You chose not to include any new poems. Why?
My friend, editor, and publisher Jonathan Galassi had a strong opinion that a “New and Selected” is an awkward combination of things. He argued for the elegance of publishing this book, and then, in a couple of years, a new book. As soon as Jon said that, I was convinced, and his opinion seemed echoed by something in me that wanted a pure summing-up at this point in my life.
In Selected Poems, the acts of both remembering and forgetting are frequent leitmotifs. What intrigues you about the subject?
Forgetting becomes an increasingly important subject as you get older, not because of memory failure, so much, as because you have seen many things rise and then fade, in the world at large and in your own experience. Some are dear, some are trivial. I feel increasingly pious about my cultural ancestors and my literal ancestors: great-grandparents and their parents, important teachers and their teachers—all the people, mostly anonymous—who made this world and me. To think about them, and to think about the limits of my own life, is to think about forgetting and, yes, about remembering, too.
Is it true that being a jazz musician during high school inspired you to become a poet?
Music was the only thing I did all right at in high school. It was the one competence that got me through rather difficult years. The attempt to be an artist (a pretty feeble attempt) kept my mind alive. Maybe it kept me alive!
What inspires you to sit down and write a poem?
Great works of art inspire me: it’s not unlike what makes a three-year-old at a wedding begin to dance when the band starts up and the grown-ups begin to dance. So, Emily Dickinson and Ben Jonson and Walt Whitman and John Keats inspire me. Poems like Keats’ “Ode to a Nightingale” or Dickinson’s “Because I could not stop for death” or Jonson’s “Let it not your wonder move” give me a certain feeling, and I start to want to try to create that feeling.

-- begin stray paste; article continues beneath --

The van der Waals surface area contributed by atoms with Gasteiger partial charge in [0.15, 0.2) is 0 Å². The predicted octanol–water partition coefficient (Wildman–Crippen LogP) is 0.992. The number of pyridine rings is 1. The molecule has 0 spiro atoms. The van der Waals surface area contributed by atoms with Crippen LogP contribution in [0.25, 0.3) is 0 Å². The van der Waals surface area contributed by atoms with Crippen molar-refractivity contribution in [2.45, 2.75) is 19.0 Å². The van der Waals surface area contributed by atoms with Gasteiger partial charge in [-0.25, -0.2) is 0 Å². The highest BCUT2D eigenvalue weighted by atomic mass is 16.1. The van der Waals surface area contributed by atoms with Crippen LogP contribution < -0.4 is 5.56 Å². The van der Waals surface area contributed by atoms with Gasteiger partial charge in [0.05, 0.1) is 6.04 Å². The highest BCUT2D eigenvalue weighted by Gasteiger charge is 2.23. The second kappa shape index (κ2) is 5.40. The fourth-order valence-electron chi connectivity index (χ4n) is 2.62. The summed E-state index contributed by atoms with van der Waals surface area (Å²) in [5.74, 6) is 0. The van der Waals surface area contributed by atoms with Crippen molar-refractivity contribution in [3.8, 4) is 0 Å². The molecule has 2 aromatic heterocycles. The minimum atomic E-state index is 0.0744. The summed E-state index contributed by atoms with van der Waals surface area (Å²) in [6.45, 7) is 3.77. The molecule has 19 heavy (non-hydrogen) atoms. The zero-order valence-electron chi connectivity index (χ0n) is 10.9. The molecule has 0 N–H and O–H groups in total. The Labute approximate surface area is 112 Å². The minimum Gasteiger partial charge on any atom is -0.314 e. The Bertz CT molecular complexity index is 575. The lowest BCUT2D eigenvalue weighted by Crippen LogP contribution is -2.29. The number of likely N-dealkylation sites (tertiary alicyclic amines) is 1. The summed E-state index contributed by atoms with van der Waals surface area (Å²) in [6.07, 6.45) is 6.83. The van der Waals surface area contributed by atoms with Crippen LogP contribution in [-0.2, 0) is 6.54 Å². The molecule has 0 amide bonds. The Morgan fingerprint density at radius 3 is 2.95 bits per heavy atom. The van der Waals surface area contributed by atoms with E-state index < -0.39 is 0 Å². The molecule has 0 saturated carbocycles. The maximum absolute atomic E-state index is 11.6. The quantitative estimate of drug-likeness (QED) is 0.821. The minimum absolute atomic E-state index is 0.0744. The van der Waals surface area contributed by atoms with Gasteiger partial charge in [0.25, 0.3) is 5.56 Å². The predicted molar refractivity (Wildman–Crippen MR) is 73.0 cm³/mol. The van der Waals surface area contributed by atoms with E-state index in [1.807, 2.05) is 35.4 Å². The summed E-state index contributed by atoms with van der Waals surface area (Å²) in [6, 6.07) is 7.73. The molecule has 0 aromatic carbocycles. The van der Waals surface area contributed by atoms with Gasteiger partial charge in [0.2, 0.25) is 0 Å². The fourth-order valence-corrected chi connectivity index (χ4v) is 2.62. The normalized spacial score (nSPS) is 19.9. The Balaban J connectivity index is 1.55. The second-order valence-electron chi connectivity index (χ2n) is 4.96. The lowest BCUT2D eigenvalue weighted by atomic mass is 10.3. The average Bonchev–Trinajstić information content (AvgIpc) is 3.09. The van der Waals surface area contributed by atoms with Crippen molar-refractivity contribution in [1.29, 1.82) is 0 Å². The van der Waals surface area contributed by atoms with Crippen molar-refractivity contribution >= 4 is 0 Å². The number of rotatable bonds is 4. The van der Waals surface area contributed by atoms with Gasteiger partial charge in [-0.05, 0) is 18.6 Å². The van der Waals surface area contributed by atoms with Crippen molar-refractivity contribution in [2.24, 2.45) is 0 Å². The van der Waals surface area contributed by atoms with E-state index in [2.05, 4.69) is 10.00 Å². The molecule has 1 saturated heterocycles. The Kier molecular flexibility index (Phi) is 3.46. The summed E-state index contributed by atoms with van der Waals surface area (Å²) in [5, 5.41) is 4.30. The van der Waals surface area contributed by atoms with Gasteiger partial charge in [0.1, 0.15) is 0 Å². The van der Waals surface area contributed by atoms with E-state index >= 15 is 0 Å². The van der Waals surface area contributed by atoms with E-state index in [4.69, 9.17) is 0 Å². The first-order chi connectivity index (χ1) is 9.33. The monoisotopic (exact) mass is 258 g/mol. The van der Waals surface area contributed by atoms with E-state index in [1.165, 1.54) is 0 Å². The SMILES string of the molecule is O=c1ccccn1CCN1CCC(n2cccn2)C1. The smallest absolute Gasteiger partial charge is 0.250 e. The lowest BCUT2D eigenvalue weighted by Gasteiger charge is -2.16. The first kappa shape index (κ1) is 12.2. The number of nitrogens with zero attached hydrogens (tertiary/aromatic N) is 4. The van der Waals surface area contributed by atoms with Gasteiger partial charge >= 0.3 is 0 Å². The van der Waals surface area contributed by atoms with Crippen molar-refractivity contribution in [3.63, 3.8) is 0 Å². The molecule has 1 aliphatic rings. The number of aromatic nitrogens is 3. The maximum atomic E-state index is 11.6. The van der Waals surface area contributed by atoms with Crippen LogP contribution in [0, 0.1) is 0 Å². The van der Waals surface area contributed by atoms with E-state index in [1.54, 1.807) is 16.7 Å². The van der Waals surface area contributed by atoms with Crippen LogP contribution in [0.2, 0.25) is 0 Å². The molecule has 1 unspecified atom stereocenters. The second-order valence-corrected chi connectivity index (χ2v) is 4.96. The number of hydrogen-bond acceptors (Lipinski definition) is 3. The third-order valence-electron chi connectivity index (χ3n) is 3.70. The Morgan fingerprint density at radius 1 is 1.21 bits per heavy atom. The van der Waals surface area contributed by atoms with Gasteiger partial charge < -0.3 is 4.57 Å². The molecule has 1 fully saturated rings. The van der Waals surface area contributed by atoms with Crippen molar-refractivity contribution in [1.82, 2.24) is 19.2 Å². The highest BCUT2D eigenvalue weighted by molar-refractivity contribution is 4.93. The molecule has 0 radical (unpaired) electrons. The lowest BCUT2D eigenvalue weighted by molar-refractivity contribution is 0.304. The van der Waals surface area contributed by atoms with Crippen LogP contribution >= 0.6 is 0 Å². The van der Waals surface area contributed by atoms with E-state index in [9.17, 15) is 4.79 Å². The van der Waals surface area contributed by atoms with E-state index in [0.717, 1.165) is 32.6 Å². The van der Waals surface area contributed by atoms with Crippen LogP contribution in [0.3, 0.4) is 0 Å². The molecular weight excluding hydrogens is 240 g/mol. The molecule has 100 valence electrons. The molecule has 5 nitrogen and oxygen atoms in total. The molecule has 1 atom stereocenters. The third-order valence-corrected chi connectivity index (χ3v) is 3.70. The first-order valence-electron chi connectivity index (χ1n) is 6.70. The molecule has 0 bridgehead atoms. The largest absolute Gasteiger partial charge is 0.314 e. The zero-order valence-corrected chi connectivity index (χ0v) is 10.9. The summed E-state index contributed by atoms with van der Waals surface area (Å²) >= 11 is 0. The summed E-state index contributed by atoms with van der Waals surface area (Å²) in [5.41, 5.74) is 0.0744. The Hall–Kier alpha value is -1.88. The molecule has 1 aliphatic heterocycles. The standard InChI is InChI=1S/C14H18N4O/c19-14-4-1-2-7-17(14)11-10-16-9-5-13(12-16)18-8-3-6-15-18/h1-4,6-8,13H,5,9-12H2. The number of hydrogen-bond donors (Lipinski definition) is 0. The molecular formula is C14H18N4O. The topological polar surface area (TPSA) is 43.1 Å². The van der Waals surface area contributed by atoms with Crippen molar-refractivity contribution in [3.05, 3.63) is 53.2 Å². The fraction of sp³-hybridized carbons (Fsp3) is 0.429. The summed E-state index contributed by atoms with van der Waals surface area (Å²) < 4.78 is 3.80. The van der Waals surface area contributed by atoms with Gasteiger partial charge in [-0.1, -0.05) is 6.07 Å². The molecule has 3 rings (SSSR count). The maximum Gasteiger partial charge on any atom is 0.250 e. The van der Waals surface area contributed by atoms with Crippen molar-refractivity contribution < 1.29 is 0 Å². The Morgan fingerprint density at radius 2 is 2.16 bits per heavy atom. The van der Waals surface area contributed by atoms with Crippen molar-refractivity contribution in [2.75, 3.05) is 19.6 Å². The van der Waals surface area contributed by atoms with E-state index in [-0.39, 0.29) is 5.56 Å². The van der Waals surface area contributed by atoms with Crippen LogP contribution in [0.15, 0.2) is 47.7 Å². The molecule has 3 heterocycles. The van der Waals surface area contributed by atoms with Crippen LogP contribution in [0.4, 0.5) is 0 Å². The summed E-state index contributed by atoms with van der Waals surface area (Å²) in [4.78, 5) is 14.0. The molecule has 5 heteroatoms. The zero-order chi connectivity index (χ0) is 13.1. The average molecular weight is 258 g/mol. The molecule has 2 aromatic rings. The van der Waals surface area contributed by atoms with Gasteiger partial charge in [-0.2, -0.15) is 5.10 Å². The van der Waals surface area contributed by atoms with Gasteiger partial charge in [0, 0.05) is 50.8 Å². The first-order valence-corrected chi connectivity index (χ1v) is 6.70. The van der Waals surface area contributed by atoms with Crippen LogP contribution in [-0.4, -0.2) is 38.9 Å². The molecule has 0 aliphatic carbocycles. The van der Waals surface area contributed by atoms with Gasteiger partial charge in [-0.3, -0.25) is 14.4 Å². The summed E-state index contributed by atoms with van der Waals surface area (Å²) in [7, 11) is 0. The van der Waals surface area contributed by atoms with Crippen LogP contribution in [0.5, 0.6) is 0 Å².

You’ve been called America’s “civic poet.” Is that an accurate description?
I don’t know. It does seem that I am more interested in writing about streets and towns and such than some people are. Maybe it comes more naturally to me because I grew up as a small-town provincial. Francis Fergusson’s description of the ancient Greek theater in The Idea of a Theatre—“civic” I guess—was formative, and remains central, for me.
You contend that poems should be spoken, not just read. Why?
The medium is the reader’s voice. At tonight’s reading, I hope to give a hint of what I worked to achieve in the vowels, consonants, intonations, rhythms, trying to make them like gestures that refine and focus the meanings.
What do you hope readers take away from Selected Poems?
Pleasure. A great feeling from hearing the sounds of meaning in the lines fitted to the tunes of the sentences.
Robert Pinsky will read from his new book, Selected Poems, tonight, Thursday, March 24, at 7:30 p.m. at the Photonics Center, Room 206, 8 St. Mary’s St. For more information, call 617-353-2821. The event is free and open to the public.
John O’Rourke can be reached at firstname.lastname@example.org.